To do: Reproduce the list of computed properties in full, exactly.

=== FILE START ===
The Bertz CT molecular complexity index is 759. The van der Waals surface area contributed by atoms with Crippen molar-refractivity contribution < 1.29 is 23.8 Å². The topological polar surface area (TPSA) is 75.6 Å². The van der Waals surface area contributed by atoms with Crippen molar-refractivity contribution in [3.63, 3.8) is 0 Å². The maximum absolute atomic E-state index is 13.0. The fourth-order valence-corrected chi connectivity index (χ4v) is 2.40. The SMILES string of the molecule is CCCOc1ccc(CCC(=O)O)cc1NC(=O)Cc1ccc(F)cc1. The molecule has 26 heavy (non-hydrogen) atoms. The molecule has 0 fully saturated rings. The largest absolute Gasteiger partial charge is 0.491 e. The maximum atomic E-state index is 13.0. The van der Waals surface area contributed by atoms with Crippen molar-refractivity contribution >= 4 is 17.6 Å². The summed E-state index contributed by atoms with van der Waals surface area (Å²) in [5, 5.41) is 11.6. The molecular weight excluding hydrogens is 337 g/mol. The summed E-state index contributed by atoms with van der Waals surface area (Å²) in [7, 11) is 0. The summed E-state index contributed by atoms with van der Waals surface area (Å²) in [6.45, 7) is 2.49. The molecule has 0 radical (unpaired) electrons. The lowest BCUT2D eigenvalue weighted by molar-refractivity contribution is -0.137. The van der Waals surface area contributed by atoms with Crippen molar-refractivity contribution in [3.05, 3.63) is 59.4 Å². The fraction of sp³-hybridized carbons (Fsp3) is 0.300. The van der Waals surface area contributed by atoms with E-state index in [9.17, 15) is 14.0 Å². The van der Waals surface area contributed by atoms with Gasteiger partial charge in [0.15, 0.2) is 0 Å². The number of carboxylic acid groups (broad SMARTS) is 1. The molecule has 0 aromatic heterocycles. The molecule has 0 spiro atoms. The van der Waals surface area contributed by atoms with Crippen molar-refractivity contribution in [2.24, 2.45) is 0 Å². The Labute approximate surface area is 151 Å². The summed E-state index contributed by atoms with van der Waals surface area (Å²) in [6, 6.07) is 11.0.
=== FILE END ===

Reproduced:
The Bertz CT molecular complexity index is 759. The van der Waals surface area contributed by atoms with Crippen molar-refractivity contribution < 1.29 is 23.8 Å². The topological polar surface area (TPSA) is 75.6 Å². The van der Waals surface area contributed by atoms with Crippen molar-refractivity contribution in [3.63, 3.8) is 0 Å². The maximum absolute atomic E-state index is 13.0. The fourth-order valence-corrected chi connectivity index (χ4v) is 2.40. The SMILES string of the molecule is CCCOc1ccc(CCC(=O)O)cc1NC(=O)Cc1ccc(F)cc1. The molecule has 26 heavy (non-hydrogen) atoms. The molecule has 0 fully saturated rings. The largest absolute Gasteiger partial charge is 0.491 e. The maximum atomic E-state index is 13.0. The van der Waals surface area contributed by atoms with Crippen molar-refractivity contribution >= 4 is 17.6 Å². The summed E-state index contributed by atoms with van der Waals surface area (Å²) in [5, 5.41) is 11.6. The molecular weight excluding hydrogens is 337 g/mol. The summed E-state index contributed by atoms with van der Waals surface area (Å²) in [7, 11) is 0. The summed E-state index contributed by atoms with van der Waals surface area (Å²) in [6.45, 7) is 2.49. The molecule has 0 radical (unpaired) electrons. The lowest BCUT2D eigenvalue weighted by molar-refractivity contribution is -0.137. The van der Waals surface area contributed by atoms with Crippen molar-refractivity contribution in [3.05, 3.63) is 59.4 Å². The fraction of sp³-hybridized carbons (Fsp3) is 0.300. The van der Waals surface area contributed by atoms with E-state index in [9.17, 15) is 14.0 Å². The van der Waals surface area contributed by atoms with Gasteiger partial charge in [0.15, 0.2) is 0 Å². The number of carboxylic acid groups (broad SMARTS) is 1. The molecule has 0 aromatic heterocycles. The molecule has 0 spiro atoms. The van der Waals surface area contributed by atoms with Crippen molar-refractivity contribution in [2.24, 2.45) is 0 Å². The Labute approximate surface area is 151 Å². The summed E-state index contributed by atoms with van der Waals surface area (Å²) in [6, 6.07) is 11.0.